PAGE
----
The Numbers are Not in My Favor

At my last update there was concern over my rising tumor marker: CA 27.29. I had my labs done on Thursday and the decision was made to schedule a PET/CT for August 2nd. The rising numbers coupled with my continued weight loss (I’m averaging about 10lbs a month) and my over all feeling like crud has my team feeling there is enough concern to warrant the scan. 

I’ve been thinking all morning. I’m working in a visit to Sloan Kettering on August 5th to see my Primary Oncologist while Adam and I tour NYU. I’m going to see if the PET can be done earlier that same morning before my Dr appointment. I haven’t been scanned there in a while and due to the mixed reading I recently had that involved the lymph nodes, I feel it would be best if Sloan could do it. Hopefully, all the stars align and it works out. *fingers crossed*

On a lighter note….I recently returned from a quick advocacy trip to NYC. 

Compassion & Choices asked if I would share my story and why I support Medical Aid In Dying with WABC7’s Ken Rosato for his Weekend Show – Viewpoint. Of course I said yes! It’s important to keep this important topic at the forefront and keep the conversations going. It’s the only way to gain traction and enlighten people about why terminally ill people, like myself, want this legislation. 

The interview took place at the WABC7 studio in Manhattan. The same studio that Kelly Ripa and Rachel Ray call home! In fact, Kelly Ripa was live on the air when we arrived.

Corinne Carey, the Director of the NY Chapter of Compassion & Choices and I sat with Ken Rosato for 10 minutes. Corinne spoke about the facts and statistics of the other states that already have these laws in effect. I shared a shorter version of my story and why I’m in support. I also stressed to Ken that I am in NO way suicidal nor do I WANT to die. I want to live. God, do I want to live. That’s so important for me to have people that don’t know me understand. I so hope I made that clear. I think I did.

The segment, I’ve been told will air on July 27th and again in October. I’ll be sure to post links on my Facebook Blog Page and Twitter.

At least I didn’t look as awful as I felt on the day of the interview. 😉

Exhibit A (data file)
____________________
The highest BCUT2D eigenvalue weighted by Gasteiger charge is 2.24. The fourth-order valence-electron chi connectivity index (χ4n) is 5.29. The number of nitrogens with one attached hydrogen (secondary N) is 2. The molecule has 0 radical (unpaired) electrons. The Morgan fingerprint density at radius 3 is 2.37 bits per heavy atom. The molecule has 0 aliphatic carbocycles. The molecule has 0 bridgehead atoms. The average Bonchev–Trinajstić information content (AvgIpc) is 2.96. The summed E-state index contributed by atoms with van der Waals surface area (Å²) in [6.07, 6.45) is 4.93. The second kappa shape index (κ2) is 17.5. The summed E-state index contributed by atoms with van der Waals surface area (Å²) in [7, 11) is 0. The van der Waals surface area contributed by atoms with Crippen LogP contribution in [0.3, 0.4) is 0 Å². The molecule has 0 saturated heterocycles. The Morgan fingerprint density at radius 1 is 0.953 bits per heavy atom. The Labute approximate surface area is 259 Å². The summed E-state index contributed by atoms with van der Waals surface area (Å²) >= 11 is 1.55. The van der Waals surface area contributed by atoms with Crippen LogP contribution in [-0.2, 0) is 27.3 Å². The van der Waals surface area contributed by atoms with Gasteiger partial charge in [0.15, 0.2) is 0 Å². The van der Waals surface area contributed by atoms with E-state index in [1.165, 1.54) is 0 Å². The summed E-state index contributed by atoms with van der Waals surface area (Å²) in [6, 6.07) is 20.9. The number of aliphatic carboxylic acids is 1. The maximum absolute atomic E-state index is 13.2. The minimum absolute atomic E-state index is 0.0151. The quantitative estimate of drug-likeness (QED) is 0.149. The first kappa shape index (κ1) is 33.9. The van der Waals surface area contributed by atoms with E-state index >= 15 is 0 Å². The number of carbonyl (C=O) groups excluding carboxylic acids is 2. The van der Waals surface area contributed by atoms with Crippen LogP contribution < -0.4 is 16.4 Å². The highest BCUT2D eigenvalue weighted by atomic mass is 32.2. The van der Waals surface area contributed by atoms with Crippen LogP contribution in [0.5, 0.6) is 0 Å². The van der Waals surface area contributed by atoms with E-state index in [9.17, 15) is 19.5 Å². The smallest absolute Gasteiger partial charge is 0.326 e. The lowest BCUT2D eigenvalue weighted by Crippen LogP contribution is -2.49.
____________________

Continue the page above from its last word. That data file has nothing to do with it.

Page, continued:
Nope, Not Worried At All

Last I updated, I was headed for a biopsy of my lymph nodes under my left arm and a biopsy of my ribs on the right side where I have had a large hard visible growth that is quite painful.

Both procedures were done on the same day and I was home by 2pm on June 2nd.
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The rib biopsy was by far the most painful. More painful than I remember it being. The “twilight” meds didn’t work and I was awake for the whole thing causing them to have to give me 3 doses of Fentynal because I could feel everything. My tolerance to pain medications is quite ridiculous. But boy did I sleep once I got home!

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I finally met with my Oncologist this past Friday.

The rib biopsy showed that I have a large collection of scar tissue from radiation therapy of my 9th rib from 2yrs ago. Per the Radiation Oncologist, side effects from radiation can continue long after radiation has ended.  There is no active cancer.

The lymph biopsy showed only lymph cells and no metastasis. This was very surprising but also a relief. Because this was something that showed up on the PET scan, I was pretty confident that the biopsy would be positive for cancer. My Oncologist’s exact words to me were: “We are cautiously optimistic but we will be keeping a close eye on this area going forward” Um…Ok. No so reassuring but not much I can do.

I’m still losing weight. Down another 5 lbs and to deal with that we are adjusting the Ibrance down from 125mgs to 100mgs. This should have no effect on the drugs fighting the cancer but more on the side effects of nausea and lack of appetite. 

Today, I received my tumor marker results. The one we watch closely is CA 27.29. Anything under 40 is considered normal. My number has been slightly over 40 for 3 months. This is significant because my number has been under 40 for over a year. Today, it jumped to 51.
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I know some will say that 51 is still pretty low and it is. I know some people that have their numbers jump up 2 or 3 HUNDRED points. But everyone is different and everyone’s numbers are significant to themselves. The fact that mine haven’t ever gone up like this and you add on top of that a suspicious PET (that for now is OK but we’re going to watch). I’m not feeling very good about this at all.